A fisherman was convicted in 2011 by a federal jury in Florida and sentenced to 30-days in jail. The fisherman was accused of violating a provision of the Sarbanes-Oxley Act of 2002. While the Sarbanes-Oxley Act was passed in response to what happened with Enron, it was used against the fisherman for supposedly throwing fish overboard in response to a fishing citation that he received.
The concern when Sarbanes-Oxley Act was passed was that companies were allegedly shredding documents to impede an investigation by federal authorities. Since the act was put into place to prevent one form of criminal conduct, few people would envision it being used against a fisherman who disposed of fish to possibly obstruct an investigation. The matter is thus being sent onto the U.S. Supreme Court concerning questions of statutory interpretation. There are also concerns about possible over-criminalization when it comes to use of specific statutes.
There have not been a large number of prosecutions under Sarbanes-Oxley. While no executive from Wall Street has spent any time in jail due to violations of this act, this fisherman has now been sentenced to jail. As one commentator suggests, it may be easier for the government to go after smaller offenses purportedly covered under such acts than to prosecute those accused of more major crimes.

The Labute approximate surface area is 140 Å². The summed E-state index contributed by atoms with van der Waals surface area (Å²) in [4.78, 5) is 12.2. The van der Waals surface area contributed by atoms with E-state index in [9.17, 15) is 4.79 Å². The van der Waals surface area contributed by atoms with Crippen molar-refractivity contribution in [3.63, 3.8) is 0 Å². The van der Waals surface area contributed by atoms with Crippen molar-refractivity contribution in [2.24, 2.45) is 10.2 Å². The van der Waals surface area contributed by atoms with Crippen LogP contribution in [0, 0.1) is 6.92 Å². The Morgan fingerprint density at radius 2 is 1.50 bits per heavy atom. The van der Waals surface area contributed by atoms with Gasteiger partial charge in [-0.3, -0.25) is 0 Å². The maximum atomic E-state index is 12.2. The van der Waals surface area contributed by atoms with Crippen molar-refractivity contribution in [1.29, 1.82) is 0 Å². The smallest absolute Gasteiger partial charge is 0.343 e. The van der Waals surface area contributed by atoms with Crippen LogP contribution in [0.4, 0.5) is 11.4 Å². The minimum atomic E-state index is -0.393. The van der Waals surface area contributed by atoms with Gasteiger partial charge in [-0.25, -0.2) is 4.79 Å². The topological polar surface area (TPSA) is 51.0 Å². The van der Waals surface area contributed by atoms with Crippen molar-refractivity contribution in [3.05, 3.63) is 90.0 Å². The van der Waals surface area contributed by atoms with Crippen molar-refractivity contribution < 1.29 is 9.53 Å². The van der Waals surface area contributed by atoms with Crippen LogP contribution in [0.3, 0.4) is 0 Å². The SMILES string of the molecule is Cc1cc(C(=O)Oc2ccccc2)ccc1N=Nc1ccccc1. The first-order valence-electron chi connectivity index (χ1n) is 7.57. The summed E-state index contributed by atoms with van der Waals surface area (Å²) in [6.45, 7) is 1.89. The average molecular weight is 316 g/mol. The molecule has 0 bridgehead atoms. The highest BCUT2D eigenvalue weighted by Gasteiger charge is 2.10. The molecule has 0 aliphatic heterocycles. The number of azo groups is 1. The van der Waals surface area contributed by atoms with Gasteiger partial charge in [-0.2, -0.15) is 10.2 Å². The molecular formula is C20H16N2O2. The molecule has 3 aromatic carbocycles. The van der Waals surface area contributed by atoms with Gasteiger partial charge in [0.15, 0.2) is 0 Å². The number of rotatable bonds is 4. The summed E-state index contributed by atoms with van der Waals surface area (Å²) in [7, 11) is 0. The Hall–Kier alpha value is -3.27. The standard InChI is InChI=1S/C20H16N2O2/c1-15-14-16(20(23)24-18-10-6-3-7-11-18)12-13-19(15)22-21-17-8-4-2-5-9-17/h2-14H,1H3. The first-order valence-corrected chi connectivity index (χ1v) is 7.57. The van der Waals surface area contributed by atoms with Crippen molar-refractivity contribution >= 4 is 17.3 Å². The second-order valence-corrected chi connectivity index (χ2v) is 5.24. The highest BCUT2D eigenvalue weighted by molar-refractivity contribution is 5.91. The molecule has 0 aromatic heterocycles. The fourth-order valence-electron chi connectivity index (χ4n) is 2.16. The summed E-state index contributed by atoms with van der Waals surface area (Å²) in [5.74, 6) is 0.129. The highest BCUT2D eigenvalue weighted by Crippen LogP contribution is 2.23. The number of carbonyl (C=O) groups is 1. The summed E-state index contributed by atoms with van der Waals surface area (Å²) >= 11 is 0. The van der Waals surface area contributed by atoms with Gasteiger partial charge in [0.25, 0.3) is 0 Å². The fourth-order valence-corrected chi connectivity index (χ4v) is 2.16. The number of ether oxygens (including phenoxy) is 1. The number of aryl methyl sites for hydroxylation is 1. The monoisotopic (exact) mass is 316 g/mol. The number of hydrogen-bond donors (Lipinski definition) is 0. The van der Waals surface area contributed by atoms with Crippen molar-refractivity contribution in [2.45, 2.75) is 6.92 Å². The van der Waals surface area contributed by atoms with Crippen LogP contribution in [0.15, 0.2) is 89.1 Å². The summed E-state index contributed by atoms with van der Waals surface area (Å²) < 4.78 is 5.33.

That such a matter makes it to the Supreme Court demonstrates the concern over criminal statutes that are applied overbroadly. The phrase "white-collar crime" has been defined very broadly by the courts and covers an extremely wide variety of activities. The Sarbanes-Oxley legislation was passed as a result of the white-collar criminal conduct and resulting publicity concerning the Enron case. The use of the law was never intended to criminalize the use of a fishing pole.
Criminal defense attorneys will argue the unique merits of each case when defending individuals accused of crimes in court. District attorneys are often aggressive in prosecuting crimes and everyone charged with a crime are entitled as well to aggressive representation. The passage of even more criminal laws in response to major news events has repeatedly resulted in laws being used to punish those who Congress never imagined would be subjected to punishment.
Source: Financial Advisor, "We're Using Enron Laws To Prosecute A Fisherman?" Jonathan Weil, April 24, 2014